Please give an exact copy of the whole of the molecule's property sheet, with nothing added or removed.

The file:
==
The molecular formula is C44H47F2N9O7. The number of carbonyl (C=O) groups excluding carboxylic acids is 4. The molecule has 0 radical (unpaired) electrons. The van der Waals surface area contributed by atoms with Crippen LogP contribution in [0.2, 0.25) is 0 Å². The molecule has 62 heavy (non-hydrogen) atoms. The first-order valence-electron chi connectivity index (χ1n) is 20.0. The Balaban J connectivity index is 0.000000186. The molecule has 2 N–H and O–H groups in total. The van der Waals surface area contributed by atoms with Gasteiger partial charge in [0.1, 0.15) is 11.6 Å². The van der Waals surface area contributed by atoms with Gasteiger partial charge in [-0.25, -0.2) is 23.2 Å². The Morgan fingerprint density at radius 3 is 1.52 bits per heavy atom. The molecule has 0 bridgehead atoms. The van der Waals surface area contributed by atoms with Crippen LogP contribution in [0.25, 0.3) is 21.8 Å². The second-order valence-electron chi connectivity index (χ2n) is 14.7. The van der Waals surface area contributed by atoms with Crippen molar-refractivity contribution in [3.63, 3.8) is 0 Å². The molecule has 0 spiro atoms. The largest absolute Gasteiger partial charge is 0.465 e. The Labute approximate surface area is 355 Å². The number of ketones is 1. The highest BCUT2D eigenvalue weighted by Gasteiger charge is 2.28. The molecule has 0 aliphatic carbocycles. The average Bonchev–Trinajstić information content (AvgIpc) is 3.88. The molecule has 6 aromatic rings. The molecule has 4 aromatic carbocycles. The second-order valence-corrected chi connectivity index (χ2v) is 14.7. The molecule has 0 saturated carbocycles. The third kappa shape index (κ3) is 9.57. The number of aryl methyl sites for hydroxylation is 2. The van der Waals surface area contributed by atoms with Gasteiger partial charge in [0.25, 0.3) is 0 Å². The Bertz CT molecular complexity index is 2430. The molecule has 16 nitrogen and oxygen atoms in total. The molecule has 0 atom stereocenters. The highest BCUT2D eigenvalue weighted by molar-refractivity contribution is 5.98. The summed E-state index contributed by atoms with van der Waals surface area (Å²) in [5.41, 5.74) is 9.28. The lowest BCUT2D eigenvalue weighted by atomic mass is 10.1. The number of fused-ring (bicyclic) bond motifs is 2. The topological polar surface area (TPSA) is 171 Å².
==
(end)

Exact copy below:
The molecular formula is C44H47F2N9O7. The number of carbonyl (C=O) groups excluding carboxylic acids is 4. The molecule has 0 radical (unpaired) electrons. The van der Waals surface area contributed by atoms with Crippen LogP contribution in [0.2, 0.25) is 0 Å². The molecule has 62 heavy (non-hydrogen) atoms. The first-order valence-electron chi connectivity index (χ1n) is 20.0. The Balaban J connectivity index is 0.000000186. The molecule has 2 N–H and O–H groups in total. The van der Waals surface area contributed by atoms with Gasteiger partial charge in [0.1, 0.15) is 11.6 Å². The van der Waals surface area contributed by atoms with Gasteiger partial charge in [-0.25, -0.2) is 23.2 Å². The Morgan fingerprint density at radius 3 is 1.52 bits per heavy atom. The molecule has 0 bridgehead atoms. The van der Waals surface area contributed by atoms with Crippen LogP contribution in [0.25, 0.3) is 21.8 Å². The second-order valence-electron chi connectivity index (χ2n) is 14.7. The van der Waals surface area contributed by atoms with Crippen molar-refractivity contribution in [3.63, 3.8) is 0 Å². The molecule has 0 spiro atoms. The largest absolute Gasteiger partial charge is 0.465 e. The Labute approximate surface area is 355 Å². The number of ketones is 1. The highest BCUT2D eigenvalue weighted by Gasteiger charge is 2.28. The molecule has 0 aliphatic carbocycles. The average Bonchev–Trinajstić information content (AvgIpc) is 3.88. The molecule has 6 aromatic rings. The molecule has 4 aromatic carbocycles. The second-order valence-corrected chi connectivity index (χ2v) is 14.7. The molecule has 0 saturated carbocycles. The third kappa shape index (κ3) is 9.57. The number of aryl methyl sites for hydroxylation is 2. The van der Waals surface area contributed by atoms with Gasteiger partial charge in [0.25, 0.3) is 0 Å². The Bertz CT molecular complexity index is 2430. The molecule has 16 nitrogen and oxygen atoms in total. The molecule has 0 atom stereocenters. The highest BCUT2D eigenvalue weighted by molar-refractivity contribution is 5.98. The summed E-state index contributed by atoms with van der Waals surface area (Å²) in [5.41, 5.74) is 9.28. The lowest BCUT2D eigenvalue weighted by atomic mass is 10.1. The number of fused-ring (bicyclic) bond motifs is 2. The topological polar surface area (TPSA) is 171 Å².